Unfortunately, the British news media can’t sell something if it doesn’t have an air of quasi-apocalyptic despair to it, hence Ghostwatch was written up as huge, cruel and irresponsible joke on the part of the BBC. Most heinously it was cited as the reason behind a young man’s suicide – despite the fact that, as writer Stephen Volk has long since emphasised, “the coroner at the inquest did not even mention the drama.” (Incidentally, his look back at the furore at the link above is well worth a read for detailing the length and breadth of Ghostwatch’s legacy.) Subsequently, although it is available on DVD it has never been repeated on British television, and apparently remains to this day something of a no-go area for the BBC. Still, I should think they’ve got rather bigger worries hanging on their shoulders at this moment in time…
20 years on, the landscape of television and the horror genre are somewhat different. Ghosthunting shows are now many, their veracity scarcely being an issue in their popularity, as Annie recently discussed. The content of TV in general is now a lot less restricted, and the concept of the 9pm watershed more commonly accepted; these days we’re well used to late night TV shows filled with blood, guts, tits, cocks, drugs, and people calling each other fucking cunts, and as such we can be forgiven for finding Ghostwatch a wee bit tame by comparison. On top of which, I find it highly unlikely such a programme could inspire quite the same reaction now, given that so many of us are prone to live-tweeting our thoughts on TV shows as they happen and Googling anything we see that raises a question the very moment that question comes to mind.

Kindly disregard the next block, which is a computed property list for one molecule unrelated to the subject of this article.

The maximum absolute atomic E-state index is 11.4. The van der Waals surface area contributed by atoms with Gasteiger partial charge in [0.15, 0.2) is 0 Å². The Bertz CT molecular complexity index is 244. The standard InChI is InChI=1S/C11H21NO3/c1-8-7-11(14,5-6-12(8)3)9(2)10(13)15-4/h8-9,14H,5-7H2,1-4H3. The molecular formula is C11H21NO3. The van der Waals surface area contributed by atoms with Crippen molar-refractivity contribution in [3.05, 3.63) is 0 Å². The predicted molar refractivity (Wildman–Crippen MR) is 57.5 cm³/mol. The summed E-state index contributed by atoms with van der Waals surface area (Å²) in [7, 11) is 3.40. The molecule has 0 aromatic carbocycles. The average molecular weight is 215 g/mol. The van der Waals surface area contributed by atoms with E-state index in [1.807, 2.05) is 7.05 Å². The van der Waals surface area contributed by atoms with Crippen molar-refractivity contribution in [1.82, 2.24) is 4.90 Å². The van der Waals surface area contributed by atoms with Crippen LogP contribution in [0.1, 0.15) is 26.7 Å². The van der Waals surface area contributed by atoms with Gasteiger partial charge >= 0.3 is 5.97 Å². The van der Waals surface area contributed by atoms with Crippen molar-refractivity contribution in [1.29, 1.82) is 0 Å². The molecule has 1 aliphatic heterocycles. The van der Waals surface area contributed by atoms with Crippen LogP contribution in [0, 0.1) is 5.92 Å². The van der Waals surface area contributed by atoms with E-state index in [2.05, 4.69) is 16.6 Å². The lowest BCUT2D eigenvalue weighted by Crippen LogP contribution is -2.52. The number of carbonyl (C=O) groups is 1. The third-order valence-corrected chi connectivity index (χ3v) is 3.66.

If we can disregard the question of whether Ghostwatch duped viewers and instead simply consider the programme as a piece of TV drama, there is much to appreciate. It’s certainly not short of flaws; as previously stated, the acting is variable, it’s sometimes a little overreliant on obvious jump scares, and not all of the key players are given much to do, with Mike Smith and especially Craig Charles generally feeling like fifth wheels. But in the midst of this, Ghostwatch does also raise some interesting questions on the subject of parapsychology, conveying points from both the side of the sceptic, embodied by the stoic Parkie and the blasé Charles, and that of the believer embodied by Greene and Gillian Bevane’s parapsychologist; which, knowingly or unknowingly, gives proceedings a perhaps somewhat cliched gender-based divide, particularly given the inhabitants of the haunted house are all female, abandoned by a similarly sceptical husband/father. There are also some intriuging suggestions as to what form the supernatural might take in the information age, particularly in the wonderfully outlandish ‘ghost in the machine’ climax.
Perhaps above all else for the devoted horror fan, Ghostwatch reminds us of the importance of being open to different and potentially interesting modes of storytelling. Yes, a great many of us (myself included) have long since fallen out of love with found footage, and not without justification; but in the right hands, a pseudo-documentary approach can prove highly effective for cooking up scares, as Ghostwatch demonstrates. The trick isn’t that the makers are deceiving the audience; it’s that the audience is ready and willing to be deceived, and within a fantastical context confront those tantalising and/or terrifying “what if?” questions, for 90 minutes or so at least. And what better time is there for that than the night of October 31st?
So, Happy Halloween to all, and to all a good night. Listen out for any strange noises in the witching hour; and be sure to keep a close eye on the cupboard under the stairs…